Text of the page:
No question, the city did not give a second thought to privacy rights before secretly capturing the image of every fan at the Super Bowl. In the wrong hands, face scanning -- which requires little or no cooperation from the subject -- could be used to track down just about anybody, not just criminals, who meets a set criteria.
Tampa's law enforcement officials make no apologies and maintain the surveillance system can help deter and solve crimes.
In truth, Tampa was an award winner because the city chose to test a surveillance system at what is this country's (and maybe the planet Earth's) biggest one-day sports obsession.
But there are other privacy invasions more onerous than the Super Bowl's face-matching system, says Wayne Madsen, one of this year's Orwell judges and a senior fellow at the Electronic Privacy Information Center in Washington.
The intrusion most worrisome to him: constantly improving Internet programs that track and record each individual's Web site visit.
"We need to get the public more interested in all these losses of privacy from technology," Madsen says. "The fact that the Super Bowl was such a blatant invasion of 100,000-plus people is something that fires up the public imagination and makes it deserving of the award."
Why pound the privacy issue so hard so often?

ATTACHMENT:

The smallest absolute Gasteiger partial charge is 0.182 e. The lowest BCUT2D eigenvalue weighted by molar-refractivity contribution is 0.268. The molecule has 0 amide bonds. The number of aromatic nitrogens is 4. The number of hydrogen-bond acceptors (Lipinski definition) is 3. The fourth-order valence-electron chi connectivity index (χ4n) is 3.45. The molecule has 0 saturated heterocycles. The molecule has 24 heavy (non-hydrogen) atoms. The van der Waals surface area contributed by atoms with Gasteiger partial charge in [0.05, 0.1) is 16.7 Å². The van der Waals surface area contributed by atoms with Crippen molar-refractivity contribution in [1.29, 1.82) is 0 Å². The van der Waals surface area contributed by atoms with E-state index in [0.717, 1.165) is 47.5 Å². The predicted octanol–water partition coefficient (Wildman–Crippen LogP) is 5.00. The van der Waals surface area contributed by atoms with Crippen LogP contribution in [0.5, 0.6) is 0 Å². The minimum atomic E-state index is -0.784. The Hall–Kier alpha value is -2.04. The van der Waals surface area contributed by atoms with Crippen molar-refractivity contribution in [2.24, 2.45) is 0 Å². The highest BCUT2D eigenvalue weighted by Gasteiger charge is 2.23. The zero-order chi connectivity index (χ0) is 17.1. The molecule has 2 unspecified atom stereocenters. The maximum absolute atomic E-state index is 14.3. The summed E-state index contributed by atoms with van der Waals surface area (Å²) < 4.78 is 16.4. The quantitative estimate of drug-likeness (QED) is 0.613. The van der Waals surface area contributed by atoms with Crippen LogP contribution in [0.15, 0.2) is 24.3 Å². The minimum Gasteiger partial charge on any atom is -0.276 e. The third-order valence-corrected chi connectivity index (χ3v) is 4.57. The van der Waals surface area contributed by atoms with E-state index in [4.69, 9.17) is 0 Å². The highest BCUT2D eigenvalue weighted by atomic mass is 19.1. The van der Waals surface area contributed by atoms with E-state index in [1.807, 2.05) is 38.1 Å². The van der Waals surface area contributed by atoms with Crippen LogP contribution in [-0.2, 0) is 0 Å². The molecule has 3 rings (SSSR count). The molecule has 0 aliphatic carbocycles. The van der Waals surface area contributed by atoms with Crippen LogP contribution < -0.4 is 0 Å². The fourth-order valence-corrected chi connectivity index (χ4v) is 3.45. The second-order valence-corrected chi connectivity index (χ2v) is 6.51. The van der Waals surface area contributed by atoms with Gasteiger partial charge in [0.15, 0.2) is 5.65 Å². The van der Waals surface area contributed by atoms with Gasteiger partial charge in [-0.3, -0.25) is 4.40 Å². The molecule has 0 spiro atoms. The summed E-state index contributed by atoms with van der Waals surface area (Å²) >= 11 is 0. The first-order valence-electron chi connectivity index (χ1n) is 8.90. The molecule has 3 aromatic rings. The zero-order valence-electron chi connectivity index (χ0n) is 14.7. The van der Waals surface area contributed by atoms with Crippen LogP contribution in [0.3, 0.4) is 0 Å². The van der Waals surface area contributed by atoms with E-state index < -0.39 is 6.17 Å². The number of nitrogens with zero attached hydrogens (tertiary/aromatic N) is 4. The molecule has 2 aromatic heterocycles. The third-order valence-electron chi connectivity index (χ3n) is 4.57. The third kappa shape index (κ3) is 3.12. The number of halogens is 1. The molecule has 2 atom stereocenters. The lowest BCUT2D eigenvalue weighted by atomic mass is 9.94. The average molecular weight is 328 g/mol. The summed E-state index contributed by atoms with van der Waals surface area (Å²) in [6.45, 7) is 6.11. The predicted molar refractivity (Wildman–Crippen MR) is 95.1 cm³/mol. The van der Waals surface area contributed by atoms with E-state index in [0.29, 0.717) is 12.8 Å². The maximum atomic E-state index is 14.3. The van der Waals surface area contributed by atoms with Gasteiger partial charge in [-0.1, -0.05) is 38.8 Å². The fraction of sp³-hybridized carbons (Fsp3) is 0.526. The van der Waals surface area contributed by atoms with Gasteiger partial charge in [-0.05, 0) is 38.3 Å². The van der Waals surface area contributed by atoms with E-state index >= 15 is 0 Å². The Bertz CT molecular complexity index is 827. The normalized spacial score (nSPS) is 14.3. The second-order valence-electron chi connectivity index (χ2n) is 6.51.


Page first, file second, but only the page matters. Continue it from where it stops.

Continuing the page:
Because the pace of privacy invasion, the constant whittling away of "the right to be left alone," is accelerating. Consider these few examples:
Palm Beach-based Applied Digital Solutions built a chip called Digital Angel that could be implanted beneath human skin, enabling the company to track the location of a person almost anywhere. So far, Digital Angel is marketed as a device affixed to a watchband or a belt.
Invisible Web "bugs" increasingly can track which sites are visited by Internet surfers. "Bug" data can be cross-referenced with information from insurers, retailers and credit bureaus so advertising firms can create and sell detailed profiles of individuals to other parties for profit.
Cellular telephones will be equipped next year with chips that allow the user's location to be tracked. Government and industry officials say the chip will help find people who dial 911 in need of assistance.
Trucking companies are installing cameras to record the minutes leading up to accidents, along with data such as brake and turn signal use. Wait until lawyers try to get those videos to show juries.
Recording technologies such as TiVo and ReplayTV may one day let marketers customize ads based on television viewers' habits and preferences. Already, digital video recorders automatically call a central office to get updated program guides.
If only Florida were not in the national forefront of the attack on privacy.
In 1999, Rep. Bill McCollum earned an Orwell award in the "Worst Public Official" category for backing so many government surveillance programs.
This year, in addition to award-winning Tampa, ChoicePoint won because it was the company the state government hired to purge (with questionable results) Florida's voter list of criminals.
Here's a national contest where last place is best place.
- Robert Trigaux can be reached at email@example.com or (727) 893-8405.